Tesaro Inc. Is Flying High Today (and Could Go Higher From Here)

By Markets Fool.com

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If you're looking for a biotechtoadd high-flying gains toyour portfolio,check outTesaro Inc. (NASDAQ: TSRO). Tesarocould be headed for lift-offafterrival Clovis Oncology (NASDAQ: CLVS)releasedtroubling safety data on itscompetingcancer-fighting PARP inhibitor. ThatcedesTesarobest-in-class status, meaningitsexperimental once-a-day ovarian cancer pill, niraparib, shouldbe able to direct a large portion of thatblockbustermarket to the company'sbalance sheet.

How big is themarket? Estimates vary, but the lowest I've seen indicates that ovarian-cancer medsshouldreach at least$1.9 billion bythe close of this decade.That's a significant chunk of money, but what makes Tesaro exciting is thatPARP inhibitors have applications far beyond that disease.In fact, thispromisinggroupcould well be the next major class of therapeutics in oncology.

While I'dwait for a pullback tojump in,here'showTesaro'sexperimental medsand their broad opportunity could make this stock a long-term winner.

After Medivation buyout, Tesaro could benext on the M&Ahit list

The potential of companieswith PARP inhibitorsalready inspired thebiggest M&A battle this year in biotech. I'm referring to thedoozy of a bidding war that led toPfizer's (NYSE: PFE) $14 billion acquisition ofcancer biotechMedivation (NASDAQ: MDVN). Whileprostate cancer drug Xtandi was the main target,Pfizer was also hot to trot after Medivation'sinvestigational PARP inhibitor, talazoprabib.In fact, Pfizer CEO Ian Read toutedtalazoparbib's potential as asignificantreason for thedeal.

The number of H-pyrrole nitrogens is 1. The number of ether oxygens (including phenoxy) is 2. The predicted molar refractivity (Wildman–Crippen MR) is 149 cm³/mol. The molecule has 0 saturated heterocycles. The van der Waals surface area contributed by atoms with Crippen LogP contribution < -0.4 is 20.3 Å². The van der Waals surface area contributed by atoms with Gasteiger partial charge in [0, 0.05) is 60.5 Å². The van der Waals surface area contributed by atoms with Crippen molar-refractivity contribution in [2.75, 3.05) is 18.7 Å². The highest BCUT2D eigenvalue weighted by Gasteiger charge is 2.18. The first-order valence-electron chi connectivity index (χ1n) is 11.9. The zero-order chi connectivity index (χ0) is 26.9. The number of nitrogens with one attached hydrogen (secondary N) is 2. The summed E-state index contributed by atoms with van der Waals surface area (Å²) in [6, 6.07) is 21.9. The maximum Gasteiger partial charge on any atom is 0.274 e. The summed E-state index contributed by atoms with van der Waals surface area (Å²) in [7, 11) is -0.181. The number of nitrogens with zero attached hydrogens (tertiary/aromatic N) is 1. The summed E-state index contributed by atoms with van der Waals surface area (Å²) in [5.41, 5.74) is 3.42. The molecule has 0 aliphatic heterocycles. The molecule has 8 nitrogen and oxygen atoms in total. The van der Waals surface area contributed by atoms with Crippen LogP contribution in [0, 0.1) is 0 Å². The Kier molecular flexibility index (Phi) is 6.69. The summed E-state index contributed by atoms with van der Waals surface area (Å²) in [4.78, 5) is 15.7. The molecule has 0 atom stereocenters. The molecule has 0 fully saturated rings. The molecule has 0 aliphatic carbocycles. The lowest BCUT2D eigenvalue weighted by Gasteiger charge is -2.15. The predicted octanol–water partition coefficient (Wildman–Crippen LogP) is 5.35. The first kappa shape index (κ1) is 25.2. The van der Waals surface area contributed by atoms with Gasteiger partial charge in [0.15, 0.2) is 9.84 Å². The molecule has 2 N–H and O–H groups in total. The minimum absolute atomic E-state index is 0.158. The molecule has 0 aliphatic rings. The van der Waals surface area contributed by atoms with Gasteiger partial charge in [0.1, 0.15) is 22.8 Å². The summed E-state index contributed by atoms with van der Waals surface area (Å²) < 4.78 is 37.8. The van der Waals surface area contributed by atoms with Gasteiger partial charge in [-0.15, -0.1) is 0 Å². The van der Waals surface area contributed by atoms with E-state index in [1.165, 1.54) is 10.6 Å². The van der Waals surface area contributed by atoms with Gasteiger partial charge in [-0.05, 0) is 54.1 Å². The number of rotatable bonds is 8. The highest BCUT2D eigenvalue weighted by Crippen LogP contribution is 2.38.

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With Medivation buttoned up, acquirable companies with late-stage PARP inhibitors number just two -- Tesaro and Clovis.Tesaro'sniralapibhas a new drug application (NDA)planned for the fourth quarter of this year. Thatputs itfurther alongthe development pathway than talazoprabib, with Pfizer's new drugstillenrolling in its phase 3 trial.Nipping at Tesaro'sheels,Clovis Oncology's PARP-inhibiting medis in stage 3 clinical trials.

What makes PARP inhibitors so important?

PARP inhibitorshaveshown tremendouspotential in ovarian, breast, and prostate cancers, particularly in those exhibitingBRCA1 or BRCA2 genetic mutations.BRCAmutationsnot only dramatically raise the riskofcancer, but theycan also maketumorshighly resistant totraditional treatment.But PARPs are not onlyeffective with asubset of mutated cancers. Theyhave broad applications, with some estimatesputtingthe overall addressable PARP market at $20 billion a year, across all the indications.

Adding a bit of credence to that mind-blowing number,clinical trial resultsreleased in JuneonTesaro's niraparib werehugely exciting.Patients taking niraparib achieved21 months ofprogression-free survival (PFS) inBRCA-mutated recurrent ovarian cancer and nine to 13 months in various categories of non-BRCA mutated ovarian cancers. Those kinds of resultsin a late-stage trialarea validation of thepotency of this class of drugs, sinceimprovement in cancer survival isoften measured in a month or two. Comparatively,Tesaro's drug tripledPFS survivalfor these women, with the placebo groupseeingonly5.5 months PFS inBRCA segmentand 3.8 to 3.9 months in the non-BRCA group.

So whichBig Pharma might findTesaro snackable?